Tuesday, May 28, 2013
tuesday tip: wedding hashtag
For musicians it means a note is sharp. For editors, it designates where a space should be inserted in print. First used to denote weight, the symbol #, has changed over and over again. Across the pond, where the pound is the currency, you'll find the British and Irish call this symbol the hash key. This brings us a little closer to our current pop culture use of this symbol as the prefix to a hashtag.
Yes, they can be annoying and overused, but from their beginning in 2007, hashtags were meant to bring some sense and organization to the overwhelming characters covering the landscape of the newly created Twitter. By using the # symbol, you can tag and group messages/photos together and make them easy to search for.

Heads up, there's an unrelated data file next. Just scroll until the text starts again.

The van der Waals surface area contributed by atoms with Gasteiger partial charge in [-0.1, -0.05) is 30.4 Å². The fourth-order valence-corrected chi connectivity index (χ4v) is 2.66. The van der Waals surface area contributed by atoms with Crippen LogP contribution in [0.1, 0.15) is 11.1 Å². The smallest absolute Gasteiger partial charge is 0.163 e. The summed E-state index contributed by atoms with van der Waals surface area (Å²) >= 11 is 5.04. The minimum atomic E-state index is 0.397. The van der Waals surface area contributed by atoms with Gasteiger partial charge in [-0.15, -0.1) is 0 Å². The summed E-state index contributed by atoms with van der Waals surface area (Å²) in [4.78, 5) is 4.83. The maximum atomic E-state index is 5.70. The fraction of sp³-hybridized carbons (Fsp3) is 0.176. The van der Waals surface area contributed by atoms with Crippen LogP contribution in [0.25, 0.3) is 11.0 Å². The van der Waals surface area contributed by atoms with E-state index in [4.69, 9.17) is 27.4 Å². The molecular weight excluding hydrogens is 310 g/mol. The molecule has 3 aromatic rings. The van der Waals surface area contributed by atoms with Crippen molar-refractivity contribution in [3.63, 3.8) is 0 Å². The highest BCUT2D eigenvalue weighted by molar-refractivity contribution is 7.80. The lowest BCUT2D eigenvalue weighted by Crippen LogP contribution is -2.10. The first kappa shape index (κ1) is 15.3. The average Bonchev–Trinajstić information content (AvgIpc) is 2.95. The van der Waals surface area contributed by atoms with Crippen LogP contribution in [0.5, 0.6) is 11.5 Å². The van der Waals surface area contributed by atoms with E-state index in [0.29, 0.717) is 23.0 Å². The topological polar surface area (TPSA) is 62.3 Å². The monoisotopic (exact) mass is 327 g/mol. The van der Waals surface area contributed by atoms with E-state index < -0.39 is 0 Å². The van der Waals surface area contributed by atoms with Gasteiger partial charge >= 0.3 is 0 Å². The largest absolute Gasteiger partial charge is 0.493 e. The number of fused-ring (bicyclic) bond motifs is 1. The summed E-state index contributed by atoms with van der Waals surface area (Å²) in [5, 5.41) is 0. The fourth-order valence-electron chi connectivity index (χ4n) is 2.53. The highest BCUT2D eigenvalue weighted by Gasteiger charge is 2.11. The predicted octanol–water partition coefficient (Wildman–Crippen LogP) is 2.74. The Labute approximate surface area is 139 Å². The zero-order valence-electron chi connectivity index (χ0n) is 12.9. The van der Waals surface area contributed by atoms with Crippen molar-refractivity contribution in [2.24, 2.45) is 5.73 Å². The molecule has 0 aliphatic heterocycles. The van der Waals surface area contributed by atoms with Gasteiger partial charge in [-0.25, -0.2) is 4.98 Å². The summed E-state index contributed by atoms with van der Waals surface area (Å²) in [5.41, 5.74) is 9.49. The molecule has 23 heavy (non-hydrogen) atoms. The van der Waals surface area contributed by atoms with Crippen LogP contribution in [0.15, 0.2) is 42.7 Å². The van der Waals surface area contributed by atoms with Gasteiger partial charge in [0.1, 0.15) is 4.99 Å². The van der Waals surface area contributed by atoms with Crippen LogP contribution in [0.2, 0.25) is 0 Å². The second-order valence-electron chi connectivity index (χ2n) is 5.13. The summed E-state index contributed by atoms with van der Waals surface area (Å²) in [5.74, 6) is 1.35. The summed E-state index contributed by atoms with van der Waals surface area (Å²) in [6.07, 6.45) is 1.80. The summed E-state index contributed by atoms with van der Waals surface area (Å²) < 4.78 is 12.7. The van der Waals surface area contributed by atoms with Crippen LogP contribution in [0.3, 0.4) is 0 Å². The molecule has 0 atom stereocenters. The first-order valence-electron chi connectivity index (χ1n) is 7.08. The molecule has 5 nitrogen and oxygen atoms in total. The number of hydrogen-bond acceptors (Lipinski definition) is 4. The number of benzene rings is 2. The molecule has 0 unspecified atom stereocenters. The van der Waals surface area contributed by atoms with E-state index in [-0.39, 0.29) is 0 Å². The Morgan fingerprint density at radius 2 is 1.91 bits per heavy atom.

After a full spring wedding season, we saw couples using hashtags to do just this. Many of the weddings we captured had cute chalkboard signs, or a variety of other ways, to let guests know what their wedding hashtag was.
As the only camera your guests may have on your wedding day is on their cell phone (because they're relaxing and enjoying themselves as guests of your big day), they can easily take a photo of something fun happening in their corner of the event, tag your wedding and load the photo onto an awesome social networking service like Instagram.
Later, you can search #smithwedding and view tons of great snapshots from your wedding by your friends and family. Instahappy!
**As a sidenote: do a little research to make sure your hashtag is unique so that only your wedding photos will appear after a search**
From our world to yours,